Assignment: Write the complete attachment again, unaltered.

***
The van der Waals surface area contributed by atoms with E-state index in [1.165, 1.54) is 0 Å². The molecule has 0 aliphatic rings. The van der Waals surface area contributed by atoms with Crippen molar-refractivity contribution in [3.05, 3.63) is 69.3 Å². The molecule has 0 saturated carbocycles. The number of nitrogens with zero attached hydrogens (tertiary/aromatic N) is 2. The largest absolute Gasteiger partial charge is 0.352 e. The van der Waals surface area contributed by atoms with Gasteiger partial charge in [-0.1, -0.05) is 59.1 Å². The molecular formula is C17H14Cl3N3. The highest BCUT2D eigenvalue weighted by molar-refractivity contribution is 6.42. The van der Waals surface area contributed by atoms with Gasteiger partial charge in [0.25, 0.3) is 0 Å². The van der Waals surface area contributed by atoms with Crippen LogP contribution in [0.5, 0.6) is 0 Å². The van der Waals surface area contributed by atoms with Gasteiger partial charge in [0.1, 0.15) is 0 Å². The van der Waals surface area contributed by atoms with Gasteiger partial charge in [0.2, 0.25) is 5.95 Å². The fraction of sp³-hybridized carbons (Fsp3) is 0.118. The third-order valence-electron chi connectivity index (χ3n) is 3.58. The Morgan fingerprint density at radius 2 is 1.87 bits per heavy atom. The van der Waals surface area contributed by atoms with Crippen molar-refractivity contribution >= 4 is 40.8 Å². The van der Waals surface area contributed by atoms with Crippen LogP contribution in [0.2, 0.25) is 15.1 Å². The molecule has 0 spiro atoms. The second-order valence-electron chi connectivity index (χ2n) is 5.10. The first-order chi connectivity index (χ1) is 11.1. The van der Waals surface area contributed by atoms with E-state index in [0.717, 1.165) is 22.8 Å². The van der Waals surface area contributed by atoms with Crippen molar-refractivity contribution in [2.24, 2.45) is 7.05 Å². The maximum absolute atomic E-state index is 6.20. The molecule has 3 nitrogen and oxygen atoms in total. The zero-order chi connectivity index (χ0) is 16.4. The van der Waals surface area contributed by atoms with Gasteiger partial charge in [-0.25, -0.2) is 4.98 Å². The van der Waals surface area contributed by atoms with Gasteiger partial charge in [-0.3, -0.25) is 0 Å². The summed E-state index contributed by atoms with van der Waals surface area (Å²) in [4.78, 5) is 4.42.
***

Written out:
The van der Waals surface area contributed by atoms with E-state index in [1.165, 1.54) is 0 Å². The molecule has 0 aliphatic rings. The van der Waals surface area contributed by atoms with Crippen molar-refractivity contribution in [3.05, 3.63) is 69.3 Å². The molecule has 0 saturated carbocycles. The number of nitrogens with zero attached hydrogens (tertiary/aromatic N) is 2. The largest absolute Gasteiger partial charge is 0.352 e. The van der Waals surface area contributed by atoms with Gasteiger partial charge in [-0.1, -0.05) is 59.1 Å². The molecular formula is C17H14Cl3N3. The highest BCUT2D eigenvalue weighted by molar-refractivity contribution is 6.42. The van der Waals surface area contributed by atoms with Gasteiger partial charge in [0.25, 0.3) is 0 Å². The van der Waals surface area contributed by atoms with Crippen LogP contribution in [0.5, 0.6) is 0 Å². The van der Waals surface area contributed by atoms with Gasteiger partial charge in [0.1, 0.15) is 0 Å². The van der Waals surface area contributed by atoms with Gasteiger partial charge in [0.2, 0.25) is 5.95 Å². The fraction of sp³-hybridized carbons (Fsp3) is 0.118. The third-order valence-electron chi connectivity index (χ3n) is 3.58. The Morgan fingerprint density at radius 2 is 1.87 bits per heavy atom. The van der Waals surface area contributed by atoms with Crippen molar-refractivity contribution >= 4 is 40.8 Å². The van der Waals surface area contributed by atoms with Crippen LogP contribution in [0.2, 0.25) is 15.1 Å². The molecule has 0 spiro atoms. The second-order valence-electron chi connectivity index (χ2n) is 5.10. The first-order chi connectivity index (χ1) is 11.1. The van der Waals surface area contributed by atoms with E-state index in [0.717, 1.165) is 22.8 Å². The van der Waals surface area contributed by atoms with Crippen molar-refractivity contribution in [2.24, 2.45) is 7.05 Å². The maximum absolute atomic E-state index is 6.20. The molecule has 3 nitrogen and oxygen atoms in total. The zero-order chi connectivity index (χ0) is 16.4. The van der Waals surface area contributed by atoms with Gasteiger partial charge in [-0.25, -0.2) is 4.98 Å². The van der Waals surface area contributed by atoms with Gasteiger partial charge in [-0.3, -0.25) is 0 Å². The summed E-state index contributed by atoms with van der Waals surface area (Å²) in [4.78, 5) is 4.42.